Melville Fuller

Melville Weston Fuller (February 11, 1833 – July 4, 1910) was an American politician, lawyer, and jurist who served as the eighth chief justice of the United States from 1888 until his death in 1910. Staunch conservatism marked his tenure on the Supreme Court, exhibited by his tendency to support unfettered free enterprise and to oppose broad federal power. He wrote major opinions on the federal income tax, the Commerce Clause, and citizenship law, and he took part in important decisions about racial segregation and the liberty of contract. Those rulings often faced criticism in the decades during and after Fuller's tenure, and many were later overruled or abrogated. The legal academy has generally viewed Fuller negatively, although a revisionist minority has taken a more favorable view of his jurisprudence.

Melville Fuller
8th Chief Justice of the United States
In office
October 8, 1888  July 4, 1910
Nominated byGrover Cleveland
Preceded byMorrison Waite
Succeeded byEdward Douglass White
Personal details
Born
Melville Weston Fuller

(1833-02-11)February 11, 1833
Augusta, Maine, U.S.
DiedJuly 4, 1910(1910-07-04) (aged 77)
Sorrento, Maine, U.S.
Political partyDemocratic
Spouse(s)
Calista Reynolds
(m. 1858; died 1864)

Mary Coolbaugh
(m. 1866; died 1904)
Children10
EducationBowdoin College
Signature

Born in Augusta, Maine, Fuller established a legal practice in Chicago after graduating from Bowdoin College. A Democrat, he became involved in politics, campaigning for Stephen A. Douglas in the 1860 presidential election. During the Civil War, he served a single term in the Illinois House of Representatives, where he opposed the policies of President Abraham Lincoln. Fuller became a prominent attorney in Chicago and was a delegate to several Democratic national conventions. He declined three separate appointments offered by President Grover Cleveland before accepting the nomination to succeed Morrison Waite as Chief Justice. Despite some objections to his political past, Fuller won Senate confirmation in 1888. He served as Chief Justice until his death in 1910, gaining a reputation for collegiality and able administration.

Fuller's jurisprudence was conservative, focusing strongly on states' rights, limited federal power, and economic liberty. His majority opinion in Pollock v. Farmers' Loan & Trust Co. (1895) ruled a federal income tax to be unconstitutional; the Sixteenth Amendment later superseded the decision. Fuller's opinion in United States v. E. C. Knight Co. (1895) narrowly interpreted Congress's authority under the Commerce Clause, limiting the reach of the Sherman Act and making government prosecution of antitrust cases more difficult. In Lochner v. New York (1905), Fuller agreed with the majority that the Constitution forbade states from enforcing wage-and-hour restrictions on businesses, contending that the Due Process Clause prevents government infringement on one's liberty to control one's property and business affairs. Fuller joined the majority in the now-reviled case of Plessy v. Ferguson (1896), in which the Court articulated the doctrine of separate but equal and upheld Jim Crow laws. He argued in the Insular Cases that residents of the territories are entitled to constitutional rights, but he dissented when, in United States v. Wong Kim Ark (1898), the majority ruled in favor of birthright citizenship.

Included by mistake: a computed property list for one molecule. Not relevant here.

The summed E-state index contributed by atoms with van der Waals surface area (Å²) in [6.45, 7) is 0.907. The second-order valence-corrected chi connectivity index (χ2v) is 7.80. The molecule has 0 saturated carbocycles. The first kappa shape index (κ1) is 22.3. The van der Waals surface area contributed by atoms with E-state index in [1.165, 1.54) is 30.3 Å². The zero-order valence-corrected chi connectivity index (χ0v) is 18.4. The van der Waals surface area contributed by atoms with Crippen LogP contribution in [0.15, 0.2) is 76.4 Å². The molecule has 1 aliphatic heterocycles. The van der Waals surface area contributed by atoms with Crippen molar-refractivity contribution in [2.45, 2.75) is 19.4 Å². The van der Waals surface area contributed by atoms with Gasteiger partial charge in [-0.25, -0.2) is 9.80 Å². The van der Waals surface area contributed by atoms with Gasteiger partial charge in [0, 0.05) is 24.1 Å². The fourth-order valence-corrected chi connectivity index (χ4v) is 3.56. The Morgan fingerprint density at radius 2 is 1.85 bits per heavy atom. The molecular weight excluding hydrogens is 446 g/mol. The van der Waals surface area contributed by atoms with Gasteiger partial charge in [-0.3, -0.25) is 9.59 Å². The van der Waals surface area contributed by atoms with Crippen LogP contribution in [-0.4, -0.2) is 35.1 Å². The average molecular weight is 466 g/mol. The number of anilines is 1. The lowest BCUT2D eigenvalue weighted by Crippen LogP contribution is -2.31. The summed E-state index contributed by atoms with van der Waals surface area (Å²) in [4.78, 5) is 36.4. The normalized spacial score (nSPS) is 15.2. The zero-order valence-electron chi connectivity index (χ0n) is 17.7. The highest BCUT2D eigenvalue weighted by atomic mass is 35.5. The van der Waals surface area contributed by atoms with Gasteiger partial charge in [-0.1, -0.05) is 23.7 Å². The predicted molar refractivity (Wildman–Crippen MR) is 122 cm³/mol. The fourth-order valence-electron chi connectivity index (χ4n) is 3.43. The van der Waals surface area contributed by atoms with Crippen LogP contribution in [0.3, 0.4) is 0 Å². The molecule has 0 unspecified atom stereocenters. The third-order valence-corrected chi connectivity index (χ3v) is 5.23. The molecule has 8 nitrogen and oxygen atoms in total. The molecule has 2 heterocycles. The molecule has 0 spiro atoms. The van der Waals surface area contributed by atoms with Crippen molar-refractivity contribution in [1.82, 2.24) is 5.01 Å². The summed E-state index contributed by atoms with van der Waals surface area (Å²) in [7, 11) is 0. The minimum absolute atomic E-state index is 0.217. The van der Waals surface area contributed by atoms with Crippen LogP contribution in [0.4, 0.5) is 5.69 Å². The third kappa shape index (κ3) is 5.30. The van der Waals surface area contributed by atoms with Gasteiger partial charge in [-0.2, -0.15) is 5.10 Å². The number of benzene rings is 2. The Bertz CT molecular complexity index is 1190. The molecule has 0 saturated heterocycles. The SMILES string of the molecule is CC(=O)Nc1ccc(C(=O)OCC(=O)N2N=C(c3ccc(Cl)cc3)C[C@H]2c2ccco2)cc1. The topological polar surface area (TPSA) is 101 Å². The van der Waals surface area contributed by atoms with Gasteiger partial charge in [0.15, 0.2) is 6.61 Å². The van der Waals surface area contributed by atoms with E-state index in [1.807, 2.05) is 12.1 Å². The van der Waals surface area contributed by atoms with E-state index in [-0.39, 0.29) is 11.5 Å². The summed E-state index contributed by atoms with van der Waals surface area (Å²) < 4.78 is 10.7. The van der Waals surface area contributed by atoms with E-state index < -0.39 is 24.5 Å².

Many of Fuller's decisions did not stand the test of time. His views on economic liberty were squarely rejected by the Court during the New Deal era, and the Plessy opinion was unanimously reversed in Brown v. Board of Education (1954). Fuller's historical reputation has been generally unfavorable, with many scholars arguing that he was overly deferential to corporations and the wealthy. While a resurgence of conservative legal thought has brought Fuller new defenders, an increase in racial awareness has also led to new scrutiny of his ruling in Plessy. In 2021, Kennebec County commissioners voted unanimously to remove a statue of Fuller from public land, aiming to dissociate the county from racial segregation.